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What is QA in digital?

If you’re buying software development services, QA affects your final product far more than you’ll expect. It pays to specify the exact testing you require. This guide will help you understand what QA is, does, and means for you.

User experience design’s recent and very vocal soul-searching reminded us of the digital development subdiscipline forever locked in every other’s shadow: quality assurance (QA).

QA has long been the development discipline least able to advocate for itself. Consequently, QA remains poorly-understood even by software-adjacent experts, practitioners, and sophisticated professional services buyers.

It doesn’t help that “QA” means a bunch of things within itself. Let's clarify what QA means in a practical way.

Digging into QA

You’ve undoubtedly been on this call when shopping for software development services:

You: “You QA your work, right?”

Them: “Absolutely. We have a QA practice.”

You: “OK, cool.”

No, it’s not cool. In any given instance, understanding software QA as it does (or will) apply to you boils down to asking one key follow-up question:

“What do you mean when you say ‘QA’?”

Your respondent’s answer might not align with your needs.

How software QA teams evolve

First, a quick welfare check. Part of QA’s inscrutability comes from the evolution of QA practices within software development. Typically, QA evolves with engineering while evolving against unrealistic expectations.

Institutional QA practices typically mature in distinct stages alongside their attached software development groups, often in a caterpillar/butterfly-like cycle:

  1. Self QA. In smaller (or rogue) teams, QA begins life as a self-auditing type task performed by the people who designed and built the application.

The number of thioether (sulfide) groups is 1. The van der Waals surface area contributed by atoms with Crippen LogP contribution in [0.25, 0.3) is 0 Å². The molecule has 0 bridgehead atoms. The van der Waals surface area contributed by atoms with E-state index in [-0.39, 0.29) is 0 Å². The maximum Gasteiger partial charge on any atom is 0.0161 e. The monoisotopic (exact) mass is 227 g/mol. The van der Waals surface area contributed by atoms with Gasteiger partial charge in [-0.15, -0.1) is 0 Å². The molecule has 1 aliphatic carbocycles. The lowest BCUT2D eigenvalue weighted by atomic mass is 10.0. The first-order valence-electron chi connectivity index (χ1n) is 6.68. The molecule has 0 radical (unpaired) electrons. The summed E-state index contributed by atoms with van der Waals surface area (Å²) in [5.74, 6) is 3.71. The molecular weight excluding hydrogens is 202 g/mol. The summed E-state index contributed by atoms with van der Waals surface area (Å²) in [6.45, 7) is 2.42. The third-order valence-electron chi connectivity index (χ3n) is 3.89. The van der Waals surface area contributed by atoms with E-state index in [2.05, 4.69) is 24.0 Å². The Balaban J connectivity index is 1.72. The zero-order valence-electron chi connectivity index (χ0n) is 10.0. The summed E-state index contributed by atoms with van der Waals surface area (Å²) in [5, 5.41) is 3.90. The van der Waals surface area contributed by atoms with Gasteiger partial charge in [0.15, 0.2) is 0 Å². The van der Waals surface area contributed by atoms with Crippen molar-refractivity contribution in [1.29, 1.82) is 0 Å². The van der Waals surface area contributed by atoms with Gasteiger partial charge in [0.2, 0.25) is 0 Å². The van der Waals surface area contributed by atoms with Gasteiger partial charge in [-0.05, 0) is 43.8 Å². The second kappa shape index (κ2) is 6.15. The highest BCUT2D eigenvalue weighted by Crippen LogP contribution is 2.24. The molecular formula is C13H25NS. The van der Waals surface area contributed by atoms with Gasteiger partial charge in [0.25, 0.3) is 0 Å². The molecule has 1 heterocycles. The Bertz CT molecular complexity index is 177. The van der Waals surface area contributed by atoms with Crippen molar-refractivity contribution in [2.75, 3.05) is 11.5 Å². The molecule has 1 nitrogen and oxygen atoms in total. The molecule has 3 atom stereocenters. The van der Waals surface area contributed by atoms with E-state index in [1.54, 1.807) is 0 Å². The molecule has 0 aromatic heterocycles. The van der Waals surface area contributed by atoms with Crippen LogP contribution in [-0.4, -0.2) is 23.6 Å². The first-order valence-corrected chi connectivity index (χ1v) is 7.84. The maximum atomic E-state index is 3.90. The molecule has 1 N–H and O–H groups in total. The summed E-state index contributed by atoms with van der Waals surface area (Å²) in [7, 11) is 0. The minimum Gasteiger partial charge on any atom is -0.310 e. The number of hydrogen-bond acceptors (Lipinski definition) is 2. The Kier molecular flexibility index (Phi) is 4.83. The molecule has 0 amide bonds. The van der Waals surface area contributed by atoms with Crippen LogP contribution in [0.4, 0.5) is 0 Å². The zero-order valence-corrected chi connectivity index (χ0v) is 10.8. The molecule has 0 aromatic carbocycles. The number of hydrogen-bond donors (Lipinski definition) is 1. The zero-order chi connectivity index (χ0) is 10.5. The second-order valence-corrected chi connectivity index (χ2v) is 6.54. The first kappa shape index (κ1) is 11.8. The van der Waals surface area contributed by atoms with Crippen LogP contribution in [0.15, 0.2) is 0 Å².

2. Farm team. At a certain size, someone takes part-time point on QA and the discipline evolves into a farm team for junior engineers.
  3. Discrete discipline. Eventually, QA becomes a full-fledged practice, getting a full-time leader whose job is to…cobble it together. This is the first time the engineering team hires QA-specific experts Performs QA testing, but does not own a part of the engineering process with authority.
  4. Release control. As codebase size increases and/or the number of users increases, the risk associated with each release increases proportionally if not exponentially. At this point, QA becomes an integral part of the engineering process, owning not just feature, integration, and regression testing, but release approval. QA will certainly create a ton of documentation, especially if there’s a business-wide QMS to support.

Unfortunately, the path to recognition as a separate and necessary function isn’t quite that easy. While keeping pace with engineering, that same QA discipline evolves against the caustic and persistent unrealistic expectation all software engineers dread:

“It should just work, right? You’d better be perfect for what I'm paying you! 15% QA tax? I thought you were experts?”

QA acts as a shield protecting developers from the world and the world from developers. Through tickets, scripts, and edge cases, QA eats and metabolizes customer complaints, executive blame, and engineering jibes as a matter of course. This doom-spiral reaches its apotheosis when QA is expected to authorize releases they know are flawed, but disincentivized (or disempowered) to prevent or correct the release in time.

QA’s job then is to ensure a thing is good and meets standards, right? Sure, but what does that mean?

QA approaches

Across organizations, we’ve found that very few software quality assurance teams have the same structure, mentality, or even the same expertise. Depending on an organization’s evolution, you’ll find a strategy or skills biases toward one or more of the following:

  • Control—post-production, pre-release testing